A daily study of the Network’s diverse faiths
St Moses, Prophet (Moshe Rabbenu, מֹשֶׁה רַבֵּנוּ, Moses our Teacher, Mūsā, موسى, Apostle to Pharaoh) (c1392-c1272 BCE). Eastern Orthodox, Catholic Church Feast Day and Lutheran Commemoration of the seer, lawgiver and reformer who was the most important prophet in Judaism. He is also an important prophet in Christianity, Islam, the Bahá’í Faith, Mormonism and other Abrahamic religions. Moses was born in Goshen, Lower Egypt after Joseph took his father Jacob and his brothers there during the c1630-1523 BCE 15th Dynasty to escape a famine in the land of Canaan. The descendants of Jacob had been enslaved by the Egyptians and the legend is that when Aaron was 3 they were ordered to kill all their new-born male children. When Moses, the brother of Aaron and Miriam, was born his mother put him in a basket and set it afloat on the River Nile and he was found by Pharaoh’s daughter and raised as her own son. When he was 40, Moses killed an Egyptian taskmaster and fled to the land of Midian where he worked as a shepherd for 40 years. Then, the Lord called him to go back to Egypt and tell Pharaoh: “Let My people go, that they may hold a feast to Me in the wilderness.” Eventually, Pharaoh agreed and, after the Israelites celebrated the first Passover, Moses led them out. At the Red Sea, the Egyptian army was destroyed after the Israelites passed to safety on dry land. On Mount Sinai, Moses was given the Tablets of the Law and the Tabernacle was erected, but because of disobedience the Israelites had to wander in the wilderness for 40 years. Moses himself was not permitted to enter the Promised Land, although God allowed him to view it before he died at Mount Nebo in Moab east of the Dead Sea. In the New Testament, Moses is referred to as lawgiver and prophet. The first five books of the Bible are attributed to him. Venerated in Judaism, Christianity, Islam, Baháʼí Faith. Image: russianicon.vom.
Prayer Lord God, heavenly Father, through the prophet Moses You began the prophetic pattern of teaching Your people the true faith and demonstrating through miracles Your presence in creation to heal its brokenness. Grant that we may see in Your Son the final end-time prophet. Amen
Bienheureuse Marie Dina Bélanger (Blessed Dina Bélanger RJM, Marie-Marguerite-Dina-Adélaïde, Marie of Saint Cecilia of Rome) (1897-1929). Feast Day commemorating the death of the Québécois Canadian professed religious and noted musician who grew up in the parish of Notre-Dame-de-Jacques-Cartier in the Saint-Roch ward of the city. Her mother took her to Mass as a child but also to novenas and sermons that she found boring so she took her stoneware doll with her, which annoyed her mother. Convent-educated from 6, in 1911 she made a private act of consecration to God but was sent to learn music in New York and performed in public concerts between 1918 and 1921, became a Third Order Dominican, entered the Religious of Jesus and Mary (Religieuses de Jésus-Marie) in 1921, and finally made her monastic vows in 1923. During a period of illness from 1924, she wrote an autobiographical account of her spiritual encounters with Jesus after He had said to her in a vision: “You will do good by your writings.” Marie died of tuberculosis in Sillery, Québec on 4 September 1929 and her remains were buried on 7 September in at the Couvent Jésus-Marie in Sillery, being exhumed in 1951 during her beatification cause. Exhumed again in May 1990, they were translated to her present tomb in the chapel of the provincial house of the Religious of Jesus and Mary in Sillery. Venerated in Roman Catholic Church. Patron of musicians. Image: dinabelanger.ca.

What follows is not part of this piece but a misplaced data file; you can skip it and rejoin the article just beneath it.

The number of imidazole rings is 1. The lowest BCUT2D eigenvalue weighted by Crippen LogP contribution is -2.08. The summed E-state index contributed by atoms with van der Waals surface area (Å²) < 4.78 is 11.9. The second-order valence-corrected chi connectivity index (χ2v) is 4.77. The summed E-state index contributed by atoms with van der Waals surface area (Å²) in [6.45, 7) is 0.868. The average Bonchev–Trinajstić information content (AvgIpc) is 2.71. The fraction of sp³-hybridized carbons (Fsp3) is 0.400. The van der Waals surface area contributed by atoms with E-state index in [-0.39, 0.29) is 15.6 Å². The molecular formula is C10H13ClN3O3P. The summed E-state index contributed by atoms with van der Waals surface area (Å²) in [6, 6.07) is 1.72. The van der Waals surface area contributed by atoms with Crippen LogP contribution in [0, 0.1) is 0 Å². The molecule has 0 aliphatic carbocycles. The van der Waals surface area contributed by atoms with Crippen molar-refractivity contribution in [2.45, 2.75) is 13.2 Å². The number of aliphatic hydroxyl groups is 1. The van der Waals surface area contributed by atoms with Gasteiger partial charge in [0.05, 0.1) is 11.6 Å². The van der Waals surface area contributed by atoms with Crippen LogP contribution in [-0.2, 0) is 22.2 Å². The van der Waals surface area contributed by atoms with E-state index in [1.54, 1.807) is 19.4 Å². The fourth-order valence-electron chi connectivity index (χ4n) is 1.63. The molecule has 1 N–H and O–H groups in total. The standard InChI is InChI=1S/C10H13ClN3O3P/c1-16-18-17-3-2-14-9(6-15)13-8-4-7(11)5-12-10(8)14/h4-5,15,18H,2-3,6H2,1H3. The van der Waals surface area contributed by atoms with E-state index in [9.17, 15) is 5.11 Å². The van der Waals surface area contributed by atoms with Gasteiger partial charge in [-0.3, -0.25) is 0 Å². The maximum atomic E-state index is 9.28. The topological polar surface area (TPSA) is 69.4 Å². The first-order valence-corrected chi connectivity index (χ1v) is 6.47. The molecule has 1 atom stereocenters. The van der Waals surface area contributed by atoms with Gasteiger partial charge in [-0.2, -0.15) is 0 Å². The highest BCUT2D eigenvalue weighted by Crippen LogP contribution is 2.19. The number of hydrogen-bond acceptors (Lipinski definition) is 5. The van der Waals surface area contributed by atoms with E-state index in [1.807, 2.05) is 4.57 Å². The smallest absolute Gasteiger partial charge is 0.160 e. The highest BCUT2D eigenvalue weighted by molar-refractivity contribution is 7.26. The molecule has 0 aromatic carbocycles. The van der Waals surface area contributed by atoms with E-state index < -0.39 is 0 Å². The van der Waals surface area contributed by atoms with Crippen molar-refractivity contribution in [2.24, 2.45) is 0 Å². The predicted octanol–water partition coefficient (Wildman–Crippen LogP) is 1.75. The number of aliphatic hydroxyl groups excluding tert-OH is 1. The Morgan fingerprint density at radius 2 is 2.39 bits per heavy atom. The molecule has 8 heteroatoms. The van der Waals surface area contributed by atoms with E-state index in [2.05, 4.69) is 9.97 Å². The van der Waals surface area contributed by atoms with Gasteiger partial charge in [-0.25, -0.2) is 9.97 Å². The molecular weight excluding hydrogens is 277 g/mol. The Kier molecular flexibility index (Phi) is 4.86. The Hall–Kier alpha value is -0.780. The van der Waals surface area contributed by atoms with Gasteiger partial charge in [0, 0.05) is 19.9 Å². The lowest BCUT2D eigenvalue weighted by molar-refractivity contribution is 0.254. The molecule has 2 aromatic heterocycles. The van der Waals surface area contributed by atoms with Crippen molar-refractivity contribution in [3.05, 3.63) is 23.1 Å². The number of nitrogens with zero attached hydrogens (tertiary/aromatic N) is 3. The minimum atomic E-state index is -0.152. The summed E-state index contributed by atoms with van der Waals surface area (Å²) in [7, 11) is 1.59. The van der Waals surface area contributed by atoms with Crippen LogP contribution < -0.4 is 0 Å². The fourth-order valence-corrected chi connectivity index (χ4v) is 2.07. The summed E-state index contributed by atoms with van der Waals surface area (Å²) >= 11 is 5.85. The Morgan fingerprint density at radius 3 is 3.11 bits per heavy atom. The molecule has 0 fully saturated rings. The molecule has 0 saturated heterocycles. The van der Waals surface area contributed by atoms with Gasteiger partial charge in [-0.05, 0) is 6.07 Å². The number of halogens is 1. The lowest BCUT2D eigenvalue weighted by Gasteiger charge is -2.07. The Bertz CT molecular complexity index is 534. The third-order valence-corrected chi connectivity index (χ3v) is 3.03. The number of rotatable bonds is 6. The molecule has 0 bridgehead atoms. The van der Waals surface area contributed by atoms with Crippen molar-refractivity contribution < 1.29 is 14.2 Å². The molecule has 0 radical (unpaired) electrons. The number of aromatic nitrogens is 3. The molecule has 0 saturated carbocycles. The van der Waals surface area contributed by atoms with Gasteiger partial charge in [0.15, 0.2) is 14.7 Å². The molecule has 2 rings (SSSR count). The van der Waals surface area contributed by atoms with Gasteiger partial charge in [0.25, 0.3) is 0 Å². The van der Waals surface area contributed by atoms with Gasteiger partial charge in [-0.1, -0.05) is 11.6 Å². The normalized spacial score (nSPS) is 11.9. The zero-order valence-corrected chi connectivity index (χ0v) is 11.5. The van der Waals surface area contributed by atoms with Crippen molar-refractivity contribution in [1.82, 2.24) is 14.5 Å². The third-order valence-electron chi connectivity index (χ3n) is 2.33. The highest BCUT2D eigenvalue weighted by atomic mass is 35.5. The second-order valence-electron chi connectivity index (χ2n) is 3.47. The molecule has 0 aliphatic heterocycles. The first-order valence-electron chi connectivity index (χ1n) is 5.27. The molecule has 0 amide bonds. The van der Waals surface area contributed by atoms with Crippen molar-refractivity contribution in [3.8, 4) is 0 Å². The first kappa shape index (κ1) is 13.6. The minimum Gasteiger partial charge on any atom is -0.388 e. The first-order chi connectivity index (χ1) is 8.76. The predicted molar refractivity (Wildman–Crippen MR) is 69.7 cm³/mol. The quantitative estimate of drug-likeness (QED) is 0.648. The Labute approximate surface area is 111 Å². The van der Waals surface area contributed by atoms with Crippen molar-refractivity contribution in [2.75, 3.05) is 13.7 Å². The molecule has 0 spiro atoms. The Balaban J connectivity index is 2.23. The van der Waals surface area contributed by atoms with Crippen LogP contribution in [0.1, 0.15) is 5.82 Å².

St Ultan of Ardbraccan (Ultan the scribe) (d657). Feast Day for Irish preacher and hymnist of the royal race of O’Connor who wrote extensively and illuminated works on his ancestor St Brigid and on St Patrick. He was appointed Abbot-Bishop of Ardbraccan 5 km from Navan and founded a school in his Celtic monastery to feed and educate poor students from all parts of Ireland. When a plague of yellow fever left many orphans helpless and starving, Ultan took 150 babies to his monastery. He founded the first Christian church in the Diocese of Kilmore, at Gallon 45 km north of his monastery. After a short time as Bishop of Meath, he retired to the Aran Islands, where he died and where his tomb slab has been discovered. Ultan’s Holy Well was originally within his monastery and later within the Anglo-Norman Bishop’s grounds. Ultan’s church at Gallon is now the 1829 St Ultan’s Catholic Church 1 km away at Upper Killinkere, although the original church’s ruins still stand in what was part of a monastic settlement dating from the Fourteenth to Sixteenth centuries. The monastery was destroyed and abandoned between the 1590 Inquisition, the 1606 Protestant Ulster Plantation colonisation and the 1652 Act of Settlement of Ireland. Killinkere had no Catholic Church during the 1695-1829 Penal Times that sought to uphold the establishment of the Church of England against Protestant nonconformists and Roman Catholics. In 1780, a thatched mud hut was erected near the entrance to the old church and the present church was completed by Christmas Day 1829 at a total cost of £330. The 1919 St Ultan’s women’s hospital for infants (Ospidéal Leanaí Naomh Ultan) was opened due to the high level of infant mortality in Dublin and the rise of infant syphilis in the wake of the First World War. It closed in 1984 and merged with the National Children’s Hospital. Venerated in Eastern Orthodox, Roman Catholic Churches, Ultan’s feast has always been celebrated. Patron of children, paediatricians. Image: meathchronicle.ie.